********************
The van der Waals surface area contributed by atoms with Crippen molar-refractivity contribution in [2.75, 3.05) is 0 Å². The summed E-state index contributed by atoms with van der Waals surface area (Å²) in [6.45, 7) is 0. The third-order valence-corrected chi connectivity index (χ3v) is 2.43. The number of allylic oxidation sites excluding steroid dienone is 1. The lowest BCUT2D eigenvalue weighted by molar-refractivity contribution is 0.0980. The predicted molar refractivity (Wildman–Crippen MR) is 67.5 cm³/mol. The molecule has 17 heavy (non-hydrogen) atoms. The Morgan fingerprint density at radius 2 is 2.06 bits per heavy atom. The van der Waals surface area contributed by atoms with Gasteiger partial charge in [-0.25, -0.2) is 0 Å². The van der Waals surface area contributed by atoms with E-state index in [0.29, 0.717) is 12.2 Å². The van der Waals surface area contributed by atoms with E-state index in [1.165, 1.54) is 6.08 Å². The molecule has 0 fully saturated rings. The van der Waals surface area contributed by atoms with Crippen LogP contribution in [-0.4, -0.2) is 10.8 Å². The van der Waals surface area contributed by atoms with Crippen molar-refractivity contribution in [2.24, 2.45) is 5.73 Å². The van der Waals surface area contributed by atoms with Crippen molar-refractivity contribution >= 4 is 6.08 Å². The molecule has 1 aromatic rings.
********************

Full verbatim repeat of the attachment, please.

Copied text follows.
The van der Waals surface area contributed by atoms with Crippen molar-refractivity contribution in [2.75, 3.05) is 0 Å². The summed E-state index contributed by atoms with van der Waals surface area (Å²) in [6.45, 7) is 0. The third-order valence-corrected chi connectivity index (χ3v) is 2.43. The number of allylic oxidation sites excluding steroid dienone is 1. The lowest BCUT2D eigenvalue weighted by molar-refractivity contribution is 0.0980. The predicted molar refractivity (Wildman–Crippen MR) is 67.5 cm³/mol. The molecule has 17 heavy (non-hydrogen) atoms. The Morgan fingerprint density at radius 2 is 2.06 bits per heavy atom. The van der Waals surface area contributed by atoms with Gasteiger partial charge in [-0.25, -0.2) is 0 Å². The van der Waals surface area contributed by atoms with E-state index in [0.29, 0.717) is 12.2 Å². The van der Waals surface area contributed by atoms with E-state index in [1.165, 1.54) is 6.08 Å². The molecule has 0 fully saturated rings. The van der Waals surface area contributed by atoms with Crippen LogP contribution in [-0.4, -0.2) is 10.8 Å². The van der Waals surface area contributed by atoms with Crippen molar-refractivity contribution in [2.24, 2.45) is 5.73 Å². The van der Waals surface area contributed by atoms with Crippen molar-refractivity contribution >= 4 is 6.08 Å². The molecule has 1 aromatic rings.